No, it still couldn't. It couldn't do it faster than the universe. To represent the location and velocity of a single particle, you need MANY particles. Hundreds, probably thousands, maybe millions at minimum. So just to calculate what 100 particles are going to do, you'd need to have hundreds, at minimum, particles per particle you want to predict - and that's just for storing information about them, not even running computations on that stored information.

    By the time you start your simulation, the particles you gathered the information for have already been evolving into their future, leaving the computer simulation in the dust, and the simulation will never catch up. It will necessarily be many many many times slower.

    In fact there's a real example of this, an example of computing a universe within a universe - Minecraft. People built Minecraft in Minecraft, and that's an amazing accomplishment, but there's that catch - Minecraft in Minecraft always necessarily runs many many many times slower than the first layer of Minecraft.

    You can't simulate reality perfectly, faster than reality can do it itself.

    You can simulate it imperfectly faster - we do that all the time, it's easy. But not perfectly.
  • flannel jesus
    1.6k
    Here's a conversation on the topic elsewhere:

    https://www.reddit.com/r/compsci/s/nsfBtiBGE5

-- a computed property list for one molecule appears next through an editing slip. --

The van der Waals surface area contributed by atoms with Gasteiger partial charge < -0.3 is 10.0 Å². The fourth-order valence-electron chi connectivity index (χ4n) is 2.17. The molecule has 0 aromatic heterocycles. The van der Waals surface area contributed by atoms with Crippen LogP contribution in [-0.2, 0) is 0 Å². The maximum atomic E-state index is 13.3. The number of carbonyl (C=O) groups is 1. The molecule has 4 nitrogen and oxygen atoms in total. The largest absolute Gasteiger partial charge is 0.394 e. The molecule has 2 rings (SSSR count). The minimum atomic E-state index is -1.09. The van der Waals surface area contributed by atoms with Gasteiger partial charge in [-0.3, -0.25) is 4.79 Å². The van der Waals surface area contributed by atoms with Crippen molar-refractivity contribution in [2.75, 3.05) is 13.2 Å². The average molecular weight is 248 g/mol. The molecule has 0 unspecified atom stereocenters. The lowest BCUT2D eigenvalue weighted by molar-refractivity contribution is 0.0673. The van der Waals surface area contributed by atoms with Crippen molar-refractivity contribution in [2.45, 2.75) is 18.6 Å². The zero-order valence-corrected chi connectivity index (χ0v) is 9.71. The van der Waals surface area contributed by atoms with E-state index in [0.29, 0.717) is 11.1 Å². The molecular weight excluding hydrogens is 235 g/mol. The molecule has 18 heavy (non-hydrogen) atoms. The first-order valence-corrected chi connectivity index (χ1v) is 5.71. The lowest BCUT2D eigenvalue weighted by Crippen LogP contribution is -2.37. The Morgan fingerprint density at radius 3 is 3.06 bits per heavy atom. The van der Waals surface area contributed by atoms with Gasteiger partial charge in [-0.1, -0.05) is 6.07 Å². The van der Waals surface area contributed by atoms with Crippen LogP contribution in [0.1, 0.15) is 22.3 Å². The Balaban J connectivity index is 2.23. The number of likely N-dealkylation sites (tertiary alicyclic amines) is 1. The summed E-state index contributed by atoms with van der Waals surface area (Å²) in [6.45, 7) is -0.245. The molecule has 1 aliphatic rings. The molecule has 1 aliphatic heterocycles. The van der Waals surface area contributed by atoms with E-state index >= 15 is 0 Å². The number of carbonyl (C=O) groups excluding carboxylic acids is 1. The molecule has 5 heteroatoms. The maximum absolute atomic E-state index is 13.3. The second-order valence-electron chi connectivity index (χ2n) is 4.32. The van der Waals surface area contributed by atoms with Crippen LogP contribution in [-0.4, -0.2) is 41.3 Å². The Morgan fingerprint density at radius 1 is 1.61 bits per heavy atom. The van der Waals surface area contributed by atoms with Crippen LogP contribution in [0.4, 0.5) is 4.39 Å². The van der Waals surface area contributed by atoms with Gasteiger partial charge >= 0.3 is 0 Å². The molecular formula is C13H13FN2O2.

It's almost too intuitive for me to explain..

    But think of the counter-consequences.

    If a computer could simulate itself faster than it could run, then you could run a faster simulator inside the simulator, and in turn have an ever increasing speedup.

    Anyway, the simulator has to do things like fetch memory, but fetching the memory in simulator always takes as long as doing all the prep work in the simulator, then doing a memory fetch in hardware equivalent to what is being simulated.. So basically every thing you do has to be done in hardware anyway, but with more overhead on everything

    And here's another one that's probably even more relevant than the above: https://news.ycombinator.com/item?id=40071773

    If you consider the physically optimal implementation of any function (e.g. the optimal NAND gate), that system cannot be simulated in real time: the simulation will always be slower, pretty much by definition. Insofar that physics optimally implements itself, you cannot simulate reality in general without a massive performance hit (think about the recursive absurdity of the simulator simulating itself).